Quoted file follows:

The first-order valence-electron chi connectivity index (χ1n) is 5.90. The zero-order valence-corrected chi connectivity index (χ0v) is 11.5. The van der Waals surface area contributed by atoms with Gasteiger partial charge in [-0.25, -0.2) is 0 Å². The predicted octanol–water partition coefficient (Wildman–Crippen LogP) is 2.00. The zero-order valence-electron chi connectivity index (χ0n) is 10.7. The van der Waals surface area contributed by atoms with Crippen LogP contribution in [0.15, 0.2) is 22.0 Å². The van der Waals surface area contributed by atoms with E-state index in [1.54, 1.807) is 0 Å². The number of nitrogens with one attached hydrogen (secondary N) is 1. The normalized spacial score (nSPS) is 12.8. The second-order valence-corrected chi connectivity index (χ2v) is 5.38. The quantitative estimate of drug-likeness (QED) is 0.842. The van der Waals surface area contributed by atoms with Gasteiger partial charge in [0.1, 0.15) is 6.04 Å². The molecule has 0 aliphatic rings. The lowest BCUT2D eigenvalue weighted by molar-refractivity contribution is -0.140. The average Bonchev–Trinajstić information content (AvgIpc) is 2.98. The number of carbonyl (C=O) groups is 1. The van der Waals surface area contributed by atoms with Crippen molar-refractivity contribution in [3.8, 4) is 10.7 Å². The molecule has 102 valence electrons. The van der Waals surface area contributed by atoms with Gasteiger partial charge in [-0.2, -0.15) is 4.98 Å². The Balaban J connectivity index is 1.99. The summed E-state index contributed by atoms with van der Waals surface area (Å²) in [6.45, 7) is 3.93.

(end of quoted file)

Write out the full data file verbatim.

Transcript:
The first-order valence-electron chi connectivity index (χ1n) is 5.90. The zero-order valence-corrected chi connectivity index (χ0v) is 11.5. The van der Waals surface area contributed by atoms with Gasteiger partial charge in [-0.25, -0.2) is 0 Å². The predicted octanol–water partition coefficient (Wildman–Crippen LogP) is 2.00. The zero-order valence-electron chi connectivity index (χ0n) is 10.7. The van der Waals surface area contributed by atoms with Crippen LogP contribution in [0.15, 0.2) is 22.0 Å². The van der Waals surface area contributed by atoms with E-state index in [1.54, 1.807) is 0 Å². The number of nitrogens with one attached hydrogen (secondary N) is 1. The normalized spacial score (nSPS) is 12.8. The second-order valence-corrected chi connectivity index (χ2v) is 5.38. The quantitative estimate of drug-likeness (QED) is 0.842. The van der Waals surface area contributed by atoms with Gasteiger partial charge in [0.1, 0.15) is 6.04 Å². The molecule has 0 aliphatic rings. The lowest BCUT2D eigenvalue weighted by molar-refractivity contribution is -0.140. The average Bonchev–Trinajstić information content (AvgIpc) is 2.98. The number of carbonyl (C=O) groups is 1. The van der Waals surface area contributed by atoms with Crippen molar-refractivity contribution in [3.8, 4) is 10.7 Å². The molecule has 102 valence electrons. The van der Waals surface area contributed by atoms with Gasteiger partial charge in [-0.2, -0.15) is 4.98 Å². The Balaban J connectivity index is 1.99. The summed E-state index contributed by atoms with van der Waals surface area (Å²) in [6.45, 7) is 3.93.